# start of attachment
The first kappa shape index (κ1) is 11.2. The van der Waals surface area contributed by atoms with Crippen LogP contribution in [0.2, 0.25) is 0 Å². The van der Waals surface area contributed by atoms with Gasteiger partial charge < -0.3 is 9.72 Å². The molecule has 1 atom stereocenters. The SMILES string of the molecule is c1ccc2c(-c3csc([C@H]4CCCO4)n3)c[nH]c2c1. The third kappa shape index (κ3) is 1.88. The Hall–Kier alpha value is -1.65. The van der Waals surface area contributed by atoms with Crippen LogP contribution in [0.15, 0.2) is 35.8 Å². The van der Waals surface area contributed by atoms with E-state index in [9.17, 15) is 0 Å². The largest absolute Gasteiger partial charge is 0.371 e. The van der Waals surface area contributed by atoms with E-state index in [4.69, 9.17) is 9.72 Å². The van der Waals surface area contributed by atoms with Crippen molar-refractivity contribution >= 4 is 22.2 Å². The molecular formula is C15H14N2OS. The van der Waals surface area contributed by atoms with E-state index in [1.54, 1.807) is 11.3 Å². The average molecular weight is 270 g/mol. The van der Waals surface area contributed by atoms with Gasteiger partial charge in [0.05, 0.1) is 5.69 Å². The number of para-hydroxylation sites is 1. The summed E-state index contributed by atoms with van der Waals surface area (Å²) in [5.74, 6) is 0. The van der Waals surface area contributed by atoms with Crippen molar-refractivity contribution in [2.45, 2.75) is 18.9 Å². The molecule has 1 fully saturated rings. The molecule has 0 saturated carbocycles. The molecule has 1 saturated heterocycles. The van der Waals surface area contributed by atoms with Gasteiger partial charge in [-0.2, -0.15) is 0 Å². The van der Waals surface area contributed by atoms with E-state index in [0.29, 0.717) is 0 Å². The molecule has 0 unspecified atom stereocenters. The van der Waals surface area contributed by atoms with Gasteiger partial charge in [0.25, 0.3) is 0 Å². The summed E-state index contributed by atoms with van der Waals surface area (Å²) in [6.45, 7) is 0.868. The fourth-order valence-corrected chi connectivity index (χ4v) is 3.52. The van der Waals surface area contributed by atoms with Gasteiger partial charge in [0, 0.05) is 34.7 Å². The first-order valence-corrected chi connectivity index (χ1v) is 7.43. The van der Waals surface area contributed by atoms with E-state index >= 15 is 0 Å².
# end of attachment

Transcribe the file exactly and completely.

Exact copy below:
The first kappa shape index (κ1) is 11.2. The van der Waals surface area contributed by atoms with Crippen LogP contribution in [0.2, 0.25) is 0 Å². The van der Waals surface area contributed by atoms with Gasteiger partial charge < -0.3 is 9.72 Å². The molecule has 1 atom stereocenters. The SMILES string of the molecule is c1ccc2c(-c3csc([C@H]4CCCO4)n3)c[nH]c2c1. The third kappa shape index (κ3) is 1.88. The Hall–Kier alpha value is -1.65. The van der Waals surface area contributed by atoms with Crippen LogP contribution in [0.15, 0.2) is 35.8 Å². The van der Waals surface area contributed by atoms with E-state index in [9.17, 15) is 0 Å². The largest absolute Gasteiger partial charge is 0.371 e. The van der Waals surface area contributed by atoms with E-state index in [4.69, 9.17) is 9.72 Å². The van der Waals surface area contributed by atoms with Crippen molar-refractivity contribution >= 4 is 22.2 Å². The molecular formula is C15H14N2OS. The van der Waals surface area contributed by atoms with E-state index in [1.54, 1.807) is 11.3 Å². The average molecular weight is 270 g/mol. The van der Waals surface area contributed by atoms with Gasteiger partial charge in [0.05, 0.1) is 5.69 Å². The number of para-hydroxylation sites is 1. The summed E-state index contributed by atoms with van der Waals surface area (Å²) in [5.74, 6) is 0. The van der Waals surface area contributed by atoms with Crippen molar-refractivity contribution in [2.45, 2.75) is 18.9 Å². The molecule has 1 fully saturated rings. The molecule has 0 saturated carbocycles. The molecule has 1 saturated heterocycles. The van der Waals surface area contributed by atoms with Gasteiger partial charge in [-0.2, -0.15) is 0 Å². The van der Waals surface area contributed by atoms with E-state index in [0.29, 0.717) is 0 Å². The molecule has 0 unspecified atom stereocenters. The van der Waals surface area contributed by atoms with Gasteiger partial charge in [0.25, 0.3) is 0 Å². The summed E-state index contributed by atoms with van der Waals surface area (Å²) in [6.45, 7) is 0.868. The fourth-order valence-corrected chi connectivity index (χ4v) is 3.52. The van der Waals surface area contributed by atoms with Gasteiger partial charge in [0, 0.05) is 34.7 Å². The first-order valence-corrected chi connectivity index (χ1v) is 7.43. The van der Waals surface area contributed by atoms with E-state index >= 15 is 0 Å².